Hi,I am currently looking to have a breast augmentation but wondered do i need a lift. I have had different consults with different opinions. I have also been advised I have enough tissue to go over the muscle, but regardless of how much tissue I have isn't under the muscle more beneficial. I get the feeling from my last doctor he wants to make this really EASY, but i want long lasting results. I am currenltly leaning toward saline over the muscle. I am 31years old, 2 kids 112lbs. Please help!
Do I Need a Lift/Advice Benefits of Going over the Muscle? (photo)
Doctor Answers (25)
Benefits of Going Over Muscle #breastimplants
A few things I did not get was how large you want to be. That may affect whether you need a lift or not. So there are so many things with regards to saline or silicone above or below the muscle. I feel that a better long term result will be in the sub-muscular pocket. Capsular contracture rates are higher above the muscle and higher with saline above the muscle vs silicone. Below the muscle the contracture rates are the same for either silicone or saline. Above the muscle you will find more rippling of the implant with saline above the muscle than below the muscle. Your tissue will thin over time and with implants above the muscle you will surely have a great amount of visibility of the implant. This can happen with either silicone or saline but is more common with saline.
As to the lift. If the nipple is at or above the fold usually you do not need a lift, but if you have part of the breast tissue below the fold, pseudootosis, like you do sometimes if you do not go big enough you will need the lower breast skin removed. The lower pole of the breast is the worst part of the breast in my opinion in terms of quality of the tissue and skin. When I perform an augmentation and lift I usually get rid of that lower pole breasts skin and some tissue so the breast does not bottom out over time. The lift part is more of a physical exam call and how big you want to be. Bigger implants fill the skin envelope out better.
Lift? Not yet. Saline above muscle? NO!
Yes, there are issues with below-the muscle placement (activation distortion--less likely with proper muscle fiber release, and possible "double-bubble" if crease position is not chosen quite carefully), but the advantages of softer, more natural "feel" and less risk of capsular contracture far outweigh the disadvantages, IMHO. And silicone can never "leak."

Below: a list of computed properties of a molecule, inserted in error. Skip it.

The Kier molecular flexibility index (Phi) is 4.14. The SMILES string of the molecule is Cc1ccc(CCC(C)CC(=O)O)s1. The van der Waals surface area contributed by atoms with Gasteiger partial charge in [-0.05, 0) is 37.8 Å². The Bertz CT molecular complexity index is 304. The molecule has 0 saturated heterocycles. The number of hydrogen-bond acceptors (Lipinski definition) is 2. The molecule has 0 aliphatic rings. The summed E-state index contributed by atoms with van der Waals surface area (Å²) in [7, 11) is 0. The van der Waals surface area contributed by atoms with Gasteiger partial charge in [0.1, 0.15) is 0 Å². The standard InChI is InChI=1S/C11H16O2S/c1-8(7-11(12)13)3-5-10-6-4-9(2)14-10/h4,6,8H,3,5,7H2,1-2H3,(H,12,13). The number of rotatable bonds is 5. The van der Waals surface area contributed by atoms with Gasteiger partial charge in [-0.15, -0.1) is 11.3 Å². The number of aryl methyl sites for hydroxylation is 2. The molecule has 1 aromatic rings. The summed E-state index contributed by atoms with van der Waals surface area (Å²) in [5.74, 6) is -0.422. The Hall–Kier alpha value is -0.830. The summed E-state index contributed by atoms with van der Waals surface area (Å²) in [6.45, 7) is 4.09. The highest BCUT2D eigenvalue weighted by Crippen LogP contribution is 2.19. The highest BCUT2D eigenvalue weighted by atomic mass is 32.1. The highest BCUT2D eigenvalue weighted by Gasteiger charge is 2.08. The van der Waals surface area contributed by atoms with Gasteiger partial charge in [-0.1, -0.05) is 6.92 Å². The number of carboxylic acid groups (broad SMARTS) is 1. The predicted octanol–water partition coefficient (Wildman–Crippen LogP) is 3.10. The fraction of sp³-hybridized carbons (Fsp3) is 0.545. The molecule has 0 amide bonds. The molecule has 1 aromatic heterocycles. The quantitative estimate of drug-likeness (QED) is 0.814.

You are young, slim, attractive, and don't need the increased scarring (probably) of a lift right now. (Unless, of course, your nipples are below the level of your inframammary creases, which is impossible to accurately determine from your photographs. Try an arms-down pencil test--if your nipples are below the level of the pencil held at your crease level, then you DO need a lift, not just large implants above the muscle.) But if your nipples are at or above the pencil level with your crease, expert augmentation alone may well yield not only satisfactory but superior cosmetic results, without the scars, cost, and increased risks (slight) of a lift plus implants.
And of course, a lift can always be added later if needed--In borderline cases such as yours appears to be I actually recommend augmentation first, and see if in fact it works out to my patient's and my expectations. If not, then I can "add" the lift as a second operation, but do so for the difference in cost between an augmentation with implants alone and a lift plus implants. That takes the financial disincentive of two operations out of the equation, though of course, the patient understands that a second operation and recovery is needed. But neither of these operations is really that tough on our patients!
Still, if you start with a lift plus implants, you'll never know if an augmentation alone (without the increased cost and scarring of a breast lift) was ever possible to give an aesthetically-satisfying result, won't you? You pay more, get much more scarring, but (usually--there is still always a small risk of possible need for re-operation) it's a one-operation and recovery procedure.
Think about this and perhaps get another opinion or two--any surgeon who would choose the "easiest" over the "best" is not going to get my vote of approval! Since none of us surgeons is "perfect," we had better always try for the best, since we can fall short on occasion. But that's why I think the factors above bear consideration. For several examples of women with moderate to significant ptosis (droop) for whom I performed augmentation alone without lift (all dual-plane submuscular/subfascial), click on the web reference link below and check out cases 5, 6, 11, 24, 27, and 31. Best wishes! Dr. Tholen
Breast Implant Placement
You are very astute with your feeling that the doctor wants to make this as easy as possible FOR HIMSELF. There are two issues going on here, one is the need for a lift or not, and the other is implant placement above or below muscle. Unfortunately these two issues are sometimes linked together (placement above muscle will negate the need for lift), but this is incorrect, despite many surgeons (and patients) believing this to be true.